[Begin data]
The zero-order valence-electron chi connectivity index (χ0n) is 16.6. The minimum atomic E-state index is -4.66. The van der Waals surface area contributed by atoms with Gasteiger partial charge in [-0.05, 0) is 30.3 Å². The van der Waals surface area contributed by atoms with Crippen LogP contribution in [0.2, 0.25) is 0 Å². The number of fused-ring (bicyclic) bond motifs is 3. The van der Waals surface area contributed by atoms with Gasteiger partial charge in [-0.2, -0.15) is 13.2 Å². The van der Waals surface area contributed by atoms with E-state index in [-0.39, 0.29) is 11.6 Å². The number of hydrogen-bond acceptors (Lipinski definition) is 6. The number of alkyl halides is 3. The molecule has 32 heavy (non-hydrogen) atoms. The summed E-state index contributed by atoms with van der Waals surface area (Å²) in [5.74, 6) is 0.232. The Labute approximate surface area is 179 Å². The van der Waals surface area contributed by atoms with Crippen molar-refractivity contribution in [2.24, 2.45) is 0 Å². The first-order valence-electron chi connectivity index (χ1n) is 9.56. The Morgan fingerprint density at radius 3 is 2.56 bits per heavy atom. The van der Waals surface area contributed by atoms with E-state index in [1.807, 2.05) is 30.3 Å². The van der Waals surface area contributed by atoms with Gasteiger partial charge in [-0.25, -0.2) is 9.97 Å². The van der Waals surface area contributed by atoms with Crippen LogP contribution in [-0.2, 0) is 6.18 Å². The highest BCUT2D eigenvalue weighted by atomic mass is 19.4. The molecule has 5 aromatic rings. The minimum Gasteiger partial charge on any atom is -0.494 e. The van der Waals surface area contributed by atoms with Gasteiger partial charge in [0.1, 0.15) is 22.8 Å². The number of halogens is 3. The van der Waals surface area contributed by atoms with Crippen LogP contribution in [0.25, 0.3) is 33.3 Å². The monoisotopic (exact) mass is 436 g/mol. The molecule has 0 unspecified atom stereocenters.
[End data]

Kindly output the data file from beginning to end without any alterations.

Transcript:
The zero-order valence-electron chi connectivity index (χ0n) is 16.6. The minimum atomic E-state index is -4.66. The van der Waals surface area contributed by atoms with Gasteiger partial charge in [-0.05, 0) is 30.3 Å². The van der Waals surface area contributed by atoms with Crippen LogP contribution in [0.2, 0.25) is 0 Å². The number of fused-ring (bicyclic) bond motifs is 3. The van der Waals surface area contributed by atoms with Gasteiger partial charge in [-0.2, -0.15) is 13.2 Å². The van der Waals surface area contributed by atoms with E-state index in [-0.39, 0.29) is 11.6 Å². The number of hydrogen-bond acceptors (Lipinski definition) is 6. The number of alkyl halides is 3. The molecule has 32 heavy (non-hydrogen) atoms. The summed E-state index contributed by atoms with van der Waals surface area (Å²) in [5.74, 6) is 0.232. The Labute approximate surface area is 179 Å². The van der Waals surface area contributed by atoms with Crippen molar-refractivity contribution in [2.24, 2.45) is 0 Å². The first-order valence-electron chi connectivity index (χ1n) is 9.56. The Morgan fingerprint density at radius 3 is 2.56 bits per heavy atom. The van der Waals surface area contributed by atoms with E-state index in [1.807, 2.05) is 30.3 Å². The van der Waals surface area contributed by atoms with Gasteiger partial charge in [-0.25, -0.2) is 9.97 Å². The van der Waals surface area contributed by atoms with Crippen LogP contribution in [-0.2, 0) is 6.18 Å². The highest BCUT2D eigenvalue weighted by atomic mass is 19.4. The molecule has 5 aromatic rings. The minimum Gasteiger partial charge on any atom is -0.494 e. The van der Waals surface area contributed by atoms with Gasteiger partial charge in [0.1, 0.15) is 22.8 Å². The number of halogens is 3. The van der Waals surface area contributed by atoms with Crippen LogP contribution in [0.25, 0.3) is 33.3 Å². The monoisotopic (exact) mass is 436 g/mol. The molecule has 0 unspecified atom stereocenters.